A new ransomware called CryptoRoger has been discovered today by MalwareBytes security researcher S!Ri. This ransomware will encrypt a victim's files using AES encryption and then appends the .crptrgr extension to encrypted filenames.  The malware dev then demands a ransom payment of .5 bitcoins, or ~$360 USD, in order to retrieve the decryption key. Unfortunately, at this time there is no known way to decrypt files encrypted by CryptoRoger.

CryptoRoger Ransom Note
CryptoRoger Ransom Note

How CryptoRoger Encrypts a Victim's Files

At this time, it is currently unknown how CryptoRoger is distributed. Once the ransomware is installed, it will scan a victim's drives for data files and encrypt them using AES-256 encryption and append the .crptrgr to the name of the encrypted file. For example, a file called test.jpg will be encrypted as test.jpg.crptrgr.  For each file that is encrypted, the ransomware will retrieve the MD5 hash of the original file and store it along with the filename in the %AppData%\files.txt file. 

When the ransomware is done encrypting your files it will open the ransom note called !Where_are_my_files!.html as shown above. This ransom note will contain instructions stating that the victim should install the uTox messaging program to contact the developer at the uTox address F12CCE864152DA1421CE717710EC61A8BE2EC74A712051447BAD56D1A473194BE7FF86942D3E.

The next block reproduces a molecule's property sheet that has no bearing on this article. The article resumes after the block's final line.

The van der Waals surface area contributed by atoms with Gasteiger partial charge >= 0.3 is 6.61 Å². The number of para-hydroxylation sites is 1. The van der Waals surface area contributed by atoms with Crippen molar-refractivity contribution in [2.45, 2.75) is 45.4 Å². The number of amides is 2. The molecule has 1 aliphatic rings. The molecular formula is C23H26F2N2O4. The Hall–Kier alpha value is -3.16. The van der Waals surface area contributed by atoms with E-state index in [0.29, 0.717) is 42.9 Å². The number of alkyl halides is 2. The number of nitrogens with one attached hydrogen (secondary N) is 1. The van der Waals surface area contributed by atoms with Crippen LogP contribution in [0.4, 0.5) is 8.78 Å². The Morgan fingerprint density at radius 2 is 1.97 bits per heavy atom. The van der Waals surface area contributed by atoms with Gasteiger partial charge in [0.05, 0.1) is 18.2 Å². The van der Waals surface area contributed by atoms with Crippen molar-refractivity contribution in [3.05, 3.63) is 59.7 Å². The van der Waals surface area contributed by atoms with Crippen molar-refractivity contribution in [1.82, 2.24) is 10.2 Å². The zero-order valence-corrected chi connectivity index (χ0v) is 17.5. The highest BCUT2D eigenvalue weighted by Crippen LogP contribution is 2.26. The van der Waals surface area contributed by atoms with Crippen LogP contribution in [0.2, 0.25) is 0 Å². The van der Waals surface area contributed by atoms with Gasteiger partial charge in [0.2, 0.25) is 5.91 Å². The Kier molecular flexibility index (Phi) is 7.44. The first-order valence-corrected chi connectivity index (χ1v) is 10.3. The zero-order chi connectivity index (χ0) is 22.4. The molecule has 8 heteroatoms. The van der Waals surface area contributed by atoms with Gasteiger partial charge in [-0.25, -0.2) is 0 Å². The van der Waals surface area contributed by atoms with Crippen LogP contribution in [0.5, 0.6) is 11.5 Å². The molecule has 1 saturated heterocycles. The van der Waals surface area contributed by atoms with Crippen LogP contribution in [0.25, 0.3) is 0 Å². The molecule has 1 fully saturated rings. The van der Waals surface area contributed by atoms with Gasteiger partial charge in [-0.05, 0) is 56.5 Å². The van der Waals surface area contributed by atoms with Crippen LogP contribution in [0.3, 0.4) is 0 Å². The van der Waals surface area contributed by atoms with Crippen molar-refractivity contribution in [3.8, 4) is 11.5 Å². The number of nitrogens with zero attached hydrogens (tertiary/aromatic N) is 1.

The instructions further state that you need to send him the keys.dat file in order to decrypt your files. Based on the strings found in the executable, this keys.dat file is probably the AES key that was used to encrypt the victim's files. The key in this file, though, appears to be encrypted with a RSA public key stored in the malware executable. When the malware dev has access to the key.dat file, he can decrypt it using his master private RSA key and then send back the decrypted AES decryption key to paid victims.

Finally, this ransomware will create a .VBS file in the Windows Startup folder so that the ransomware is started every time a user logs into Windows. This allows the ransomware to encrypt any new files that may have been created since the last login.

For those who wish to discuss this ransomware or need support, you can use this forum topic: 

Files associated with the CryptoRoger Ransomware

%AppData%\Microsoft\Windows\Start Menu\Programs\Startup\x.vbs

Registry entries associated with the CryptoRoger Ransomware